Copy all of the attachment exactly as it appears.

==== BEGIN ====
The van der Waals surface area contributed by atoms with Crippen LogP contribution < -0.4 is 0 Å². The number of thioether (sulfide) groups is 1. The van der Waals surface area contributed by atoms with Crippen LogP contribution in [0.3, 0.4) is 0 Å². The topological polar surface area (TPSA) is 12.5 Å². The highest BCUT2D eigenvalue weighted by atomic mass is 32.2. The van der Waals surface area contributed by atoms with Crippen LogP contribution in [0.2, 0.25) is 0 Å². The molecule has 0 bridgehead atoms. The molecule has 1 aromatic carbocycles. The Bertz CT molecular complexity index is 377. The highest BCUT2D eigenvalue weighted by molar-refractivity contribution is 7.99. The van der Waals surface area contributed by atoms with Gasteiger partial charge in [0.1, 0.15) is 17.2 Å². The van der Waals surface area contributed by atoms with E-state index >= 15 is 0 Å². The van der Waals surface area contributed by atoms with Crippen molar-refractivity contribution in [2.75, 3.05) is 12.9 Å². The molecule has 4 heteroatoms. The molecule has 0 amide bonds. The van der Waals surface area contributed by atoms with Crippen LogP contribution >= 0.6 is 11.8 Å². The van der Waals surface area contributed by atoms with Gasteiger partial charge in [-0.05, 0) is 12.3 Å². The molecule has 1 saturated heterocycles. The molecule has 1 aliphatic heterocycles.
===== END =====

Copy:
The van der Waals surface area contributed by atoms with Crippen LogP contribution < -0.4 is 0 Å². The number of thioether (sulfide) groups is 1. The van der Waals surface area contributed by atoms with Crippen LogP contribution in [0.3, 0.4) is 0 Å². The topological polar surface area (TPSA) is 12.5 Å². The highest BCUT2D eigenvalue weighted by atomic mass is 32.2. The van der Waals surface area contributed by atoms with Crippen LogP contribution in [0.2, 0.25) is 0 Å². The molecule has 0 bridgehead atoms. The molecule has 1 aromatic carbocycles. The Bertz CT molecular complexity index is 377. The highest BCUT2D eigenvalue weighted by molar-refractivity contribution is 7.99. The van der Waals surface area contributed by atoms with Gasteiger partial charge in [0.1, 0.15) is 17.2 Å². The van der Waals surface area contributed by atoms with E-state index >= 15 is 0 Å². The van der Waals surface area contributed by atoms with Crippen molar-refractivity contribution in [2.75, 3.05) is 12.9 Å². The molecule has 4 heteroatoms. The molecule has 0 amide bonds. The van der Waals surface area contributed by atoms with Crippen LogP contribution >= 0.6 is 11.8 Å². The van der Waals surface area contributed by atoms with Gasteiger partial charge in [-0.05, 0) is 12.3 Å². The molecule has 1 saturated heterocycles. The molecule has 1 aliphatic heterocycles.